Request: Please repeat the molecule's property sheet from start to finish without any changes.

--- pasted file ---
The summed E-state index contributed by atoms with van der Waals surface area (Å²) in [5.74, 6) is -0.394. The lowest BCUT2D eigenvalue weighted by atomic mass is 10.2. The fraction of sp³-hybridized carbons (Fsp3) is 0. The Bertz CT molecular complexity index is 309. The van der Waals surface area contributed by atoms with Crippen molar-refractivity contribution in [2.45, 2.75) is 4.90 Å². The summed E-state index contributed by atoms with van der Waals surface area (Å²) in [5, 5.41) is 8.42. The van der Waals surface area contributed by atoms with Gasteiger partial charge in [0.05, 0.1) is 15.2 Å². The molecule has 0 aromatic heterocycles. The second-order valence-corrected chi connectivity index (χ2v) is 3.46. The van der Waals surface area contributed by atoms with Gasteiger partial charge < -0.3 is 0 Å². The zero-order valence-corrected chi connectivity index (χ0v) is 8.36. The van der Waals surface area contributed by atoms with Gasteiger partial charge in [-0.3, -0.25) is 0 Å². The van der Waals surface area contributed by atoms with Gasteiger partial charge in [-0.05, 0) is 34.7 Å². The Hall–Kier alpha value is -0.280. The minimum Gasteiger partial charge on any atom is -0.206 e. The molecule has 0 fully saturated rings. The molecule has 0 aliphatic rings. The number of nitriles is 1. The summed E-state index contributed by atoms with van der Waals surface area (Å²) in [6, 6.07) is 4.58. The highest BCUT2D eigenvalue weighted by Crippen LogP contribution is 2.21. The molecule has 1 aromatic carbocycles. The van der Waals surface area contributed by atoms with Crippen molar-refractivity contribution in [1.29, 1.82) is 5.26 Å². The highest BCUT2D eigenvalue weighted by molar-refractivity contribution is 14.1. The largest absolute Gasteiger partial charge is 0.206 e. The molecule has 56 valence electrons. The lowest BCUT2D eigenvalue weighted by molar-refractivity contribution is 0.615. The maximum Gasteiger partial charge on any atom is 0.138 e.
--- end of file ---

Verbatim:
The summed E-state index contributed by atoms with van der Waals surface area (Å²) in [5.74, 6) is -0.394. The lowest BCUT2D eigenvalue weighted by atomic mass is 10.2. The fraction of sp³-hybridized carbons (Fsp3) is 0. The Bertz CT molecular complexity index is 309. The van der Waals surface area contributed by atoms with Crippen molar-refractivity contribution in [2.45, 2.75) is 4.90 Å². The summed E-state index contributed by atoms with van der Waals surface area (Å²) in [5, 5.41) is 8.42. The van der Waals surface area contributed by atoms with Gasteiger partial charge in [0.05, 0.1) is 15.2 Å². The molecule has 0 aromatic heterocycles. The second-order valence-corrected chi connectivity index (χ2v) is 3.46. The van der Waals surface area contributed by atoms with Gasteiger partial charge < -0.3 is 0 Å². The zero-order valence-corrected chi connectivity index (χ0v) is 8.36. The van der Waals surface area contributed by atoms with Gasteiger partial charge in [-0.3, -0.25) is 0 Å². The van der Waals surface area contributed by atoms with Gasteiger partial charge in [-0.05, 0) is 34.7 Å². The Hall–Kier alpha value is -0.280. The minimum Gasteiger partial charge on any atom is -0.206 e. The molecule has 0 fully saturated rings. The molecule has 0 aliphatic rings. The number of nitriles is 1. The summed E-state index contributed by atoms with van der Waals surface area (Å²) in [6, 6.07) is 4.58. The highest BCUT2D eigenvalue weighted by Crippen LogP contribution is 2.21. The molecule has 1 aromatic carbocycles. The van der Waals surface area contributed by atoms with Crippen molar-refractivity contribution in [1.29, 1.82) is 5.26 Å². The highest BCUT2D eigenvalue weighted by molar-refractivity contribution is 14.1. The largest absolute Gasteiger partial charge is 0.206 e. The molecule has 56 valence electrons. The lowest BCUT2D eigenvalue weighted by molar-refractivity contribution is 0.615. The maximum Gasteiger partial charge on any atom is 0.138 e.